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Some Ways Increase in General Excise Tax Will Affect Overall Cost of Living

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By Lowell L. Kalapa

Some lawmakers are making a big push to sell the union recommended idea that the state’s general excise tax be increased either one or two percentage points while exempting food and over-the-counter drugs from the tax. In fact, some of those lawmakers believe that it is necessary to raise taxes to pay for services that are needed by the poor.
Those same lawmakers argue that because food and medicine will be exempted from the tax, the rate increase won’t “hurt” those who cannot afford the tax increase. That perception could not be further from the truth. In fact, the very agencies that help the poor will, in fact, be hurt the most as most depend either on state or county contracts and contributions from the public.
What many taxpayers don’t realize is that the general excise tax is so insidious that it permeates through out the entire marketplace such that nearly every transaction is subject to the tax. This is unlike the retail sales taxes of California, Texas or Florida where food purchases are exempt, and the tax applies only to the retail sale of goods or things.
Note well, that the retail sales tax found on the mainland applies only to things and not to services. One of the largest costs for either individuals or businesses is the cost of occupancy or rent. Rental income is almost always subject to the current 4% rate. In fact, many commercial leases and in many cases formal contracts for rental of residential property are subject to a clause which says that the renter or lessee is responsible for the general excise tax at the 4% rate or the rate prevailing during the time of the lease term. Thus, landlords have the ability to increase the amount of rent due as a result of a hike in the general excise tax. And since most of the residential renters can’t afford to purchase their own homes – that’s why they are renting – it is the poor who will be hit with the increased general excise tax rate.
Ah, but lawmakers argue, people will make up that increase because they won’t have to pay the general excise tax on their food purchases. While that may be true, the cost of the increased general excise tax rate will be imbedded in the cost of the goods on the grocer’s shelves.
Because the grocer is also a consumer, everything that the grocer purchases to run the store will be subject to the higher general excise tax rate. From the mops and soap purchased to keep the grocery store aisles clean to the grocery bags and plastic bags that are used to hold your purchase will be subject to the higher rate. Thus, the cost of groceries will rise even though they may not be subject to the general excise tax.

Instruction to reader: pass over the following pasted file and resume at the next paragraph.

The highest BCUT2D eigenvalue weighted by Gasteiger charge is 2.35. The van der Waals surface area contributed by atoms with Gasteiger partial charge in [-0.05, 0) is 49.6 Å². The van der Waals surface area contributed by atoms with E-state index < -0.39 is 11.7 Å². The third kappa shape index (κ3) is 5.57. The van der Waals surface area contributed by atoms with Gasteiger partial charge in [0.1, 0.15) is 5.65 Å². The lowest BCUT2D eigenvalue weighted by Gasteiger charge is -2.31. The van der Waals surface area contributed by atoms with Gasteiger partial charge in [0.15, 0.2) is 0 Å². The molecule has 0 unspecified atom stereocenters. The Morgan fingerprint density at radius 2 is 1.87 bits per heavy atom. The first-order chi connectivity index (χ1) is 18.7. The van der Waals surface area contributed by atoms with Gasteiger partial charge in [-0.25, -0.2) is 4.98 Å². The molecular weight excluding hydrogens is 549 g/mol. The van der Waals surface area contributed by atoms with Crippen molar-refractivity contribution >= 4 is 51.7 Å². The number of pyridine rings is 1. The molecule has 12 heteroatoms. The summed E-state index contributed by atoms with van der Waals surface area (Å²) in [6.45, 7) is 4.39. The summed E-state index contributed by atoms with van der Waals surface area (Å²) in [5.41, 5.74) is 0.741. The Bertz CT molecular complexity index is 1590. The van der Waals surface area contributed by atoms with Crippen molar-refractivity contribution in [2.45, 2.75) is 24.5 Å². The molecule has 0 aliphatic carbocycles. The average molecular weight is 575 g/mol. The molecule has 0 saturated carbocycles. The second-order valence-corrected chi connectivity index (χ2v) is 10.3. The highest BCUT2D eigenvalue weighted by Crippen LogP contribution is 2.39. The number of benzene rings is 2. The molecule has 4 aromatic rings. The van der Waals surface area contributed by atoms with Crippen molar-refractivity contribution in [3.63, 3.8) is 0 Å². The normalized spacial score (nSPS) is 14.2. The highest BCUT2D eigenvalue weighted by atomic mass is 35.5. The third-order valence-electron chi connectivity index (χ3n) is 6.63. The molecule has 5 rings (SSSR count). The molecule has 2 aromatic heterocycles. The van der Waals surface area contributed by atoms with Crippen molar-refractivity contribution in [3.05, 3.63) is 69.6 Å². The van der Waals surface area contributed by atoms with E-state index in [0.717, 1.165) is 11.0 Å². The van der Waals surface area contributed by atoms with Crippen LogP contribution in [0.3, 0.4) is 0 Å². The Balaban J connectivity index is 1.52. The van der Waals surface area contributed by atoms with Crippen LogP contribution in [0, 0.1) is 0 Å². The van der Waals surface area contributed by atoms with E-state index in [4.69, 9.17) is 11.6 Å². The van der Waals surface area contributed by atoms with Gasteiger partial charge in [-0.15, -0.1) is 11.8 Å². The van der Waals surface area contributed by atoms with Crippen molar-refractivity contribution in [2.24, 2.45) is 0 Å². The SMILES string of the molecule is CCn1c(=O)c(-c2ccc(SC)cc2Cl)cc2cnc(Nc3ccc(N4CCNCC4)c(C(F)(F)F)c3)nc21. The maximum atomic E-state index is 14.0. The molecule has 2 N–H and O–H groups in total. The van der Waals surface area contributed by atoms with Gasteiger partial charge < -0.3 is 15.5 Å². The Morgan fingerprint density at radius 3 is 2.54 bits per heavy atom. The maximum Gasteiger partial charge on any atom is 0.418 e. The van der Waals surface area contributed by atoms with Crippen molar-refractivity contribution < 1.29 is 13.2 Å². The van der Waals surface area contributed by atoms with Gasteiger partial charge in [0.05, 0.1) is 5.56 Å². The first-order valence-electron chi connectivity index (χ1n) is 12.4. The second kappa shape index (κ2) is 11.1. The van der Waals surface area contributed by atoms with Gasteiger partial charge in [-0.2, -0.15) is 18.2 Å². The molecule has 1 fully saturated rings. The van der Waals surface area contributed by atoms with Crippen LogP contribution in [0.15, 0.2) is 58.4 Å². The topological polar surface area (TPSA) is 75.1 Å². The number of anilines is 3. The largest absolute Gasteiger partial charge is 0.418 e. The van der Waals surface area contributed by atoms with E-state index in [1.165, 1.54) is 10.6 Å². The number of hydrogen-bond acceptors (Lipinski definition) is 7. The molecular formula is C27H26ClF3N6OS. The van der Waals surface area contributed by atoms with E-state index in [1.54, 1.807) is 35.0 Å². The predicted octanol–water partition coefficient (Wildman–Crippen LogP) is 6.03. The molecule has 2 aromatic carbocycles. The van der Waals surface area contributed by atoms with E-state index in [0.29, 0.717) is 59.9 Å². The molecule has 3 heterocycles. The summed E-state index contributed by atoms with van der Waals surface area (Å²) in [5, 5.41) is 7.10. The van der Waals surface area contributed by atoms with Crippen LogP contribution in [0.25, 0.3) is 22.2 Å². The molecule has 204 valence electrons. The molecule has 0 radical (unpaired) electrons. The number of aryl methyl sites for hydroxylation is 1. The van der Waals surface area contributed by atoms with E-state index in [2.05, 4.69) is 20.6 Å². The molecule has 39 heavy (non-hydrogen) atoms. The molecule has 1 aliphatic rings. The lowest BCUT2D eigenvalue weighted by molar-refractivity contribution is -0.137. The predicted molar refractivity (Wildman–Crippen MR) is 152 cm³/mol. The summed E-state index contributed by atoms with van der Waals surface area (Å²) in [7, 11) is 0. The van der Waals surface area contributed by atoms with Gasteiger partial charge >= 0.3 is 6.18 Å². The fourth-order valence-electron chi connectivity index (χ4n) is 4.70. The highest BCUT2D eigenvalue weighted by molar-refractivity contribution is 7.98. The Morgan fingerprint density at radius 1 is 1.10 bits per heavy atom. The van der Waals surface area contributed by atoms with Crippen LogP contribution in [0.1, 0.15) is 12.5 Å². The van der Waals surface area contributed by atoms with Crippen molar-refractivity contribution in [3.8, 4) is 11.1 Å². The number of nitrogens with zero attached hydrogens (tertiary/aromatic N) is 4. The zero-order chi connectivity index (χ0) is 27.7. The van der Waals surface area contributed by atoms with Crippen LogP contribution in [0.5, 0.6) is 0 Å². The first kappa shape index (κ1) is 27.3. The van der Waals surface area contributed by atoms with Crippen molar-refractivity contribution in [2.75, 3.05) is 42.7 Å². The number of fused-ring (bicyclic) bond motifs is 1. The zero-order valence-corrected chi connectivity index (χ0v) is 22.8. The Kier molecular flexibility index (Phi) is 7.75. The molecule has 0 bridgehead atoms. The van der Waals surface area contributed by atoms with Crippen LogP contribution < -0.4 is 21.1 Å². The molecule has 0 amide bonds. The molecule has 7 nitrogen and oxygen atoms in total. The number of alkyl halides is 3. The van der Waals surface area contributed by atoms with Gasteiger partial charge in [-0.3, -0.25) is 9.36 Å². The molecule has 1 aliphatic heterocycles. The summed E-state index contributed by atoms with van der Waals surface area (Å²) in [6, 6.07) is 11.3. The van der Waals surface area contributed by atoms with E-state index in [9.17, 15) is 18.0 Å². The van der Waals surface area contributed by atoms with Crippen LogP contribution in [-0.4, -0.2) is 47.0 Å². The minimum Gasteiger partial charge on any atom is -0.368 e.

Inasmuch as the sale of gasoline is also subject to the general excise tax, the cost of filling your tank will also rise as will the cost for all the truckers who bring goods to market be it food, clothing, medicines, or furniture for your home. Even Hawaii’s major industry – tourism – will feel the pain of an increase in the general excise tax rate. From hotels where the combined rate will rise from 11.41% (7.25% TAT plus 4.16% general excise tax) to 12.15% or 13.61% depending on whether it is a 1% or 2% increase in the rate to luau shows and catamaran rides, all of which will rise with the rise in the tax rate.
And what about Hawaii’s place on the world marketplace? Certainly exported goods and services won’t be encumbered with the general excise tax, but because those goods or services are performed in Hawaii with all of the overhead costs subject to the higher general excise tax rate the cost of these goods and serves will be higher. So everything produced in Hawaii will also be exacerbated with the higher cost of the tax.
And what about those agencies that provide human services to the poor? Do they think they escape the tax hike? No way! What about the paper on which that agency has to write its reports, or the tables and chairs it may need for the classroom of youngsters in its preschool program? Just because the agency may be a nonprofit does not exempt it from paying the increased general excise tax rate on its purchases. So instead of being able to serve more clients, it serves less because of the increased cost of the tax on all of its purchases.
So is increasing the general excise tax rate and exempting food and over-the-counter medicine purchases going to help more poor people by raising more money for state spending or will it end up hurting those who cannot avoid paying the increased tax either directly or indirectly?
An increase in the general excise will hurt everyone, especially the poor.

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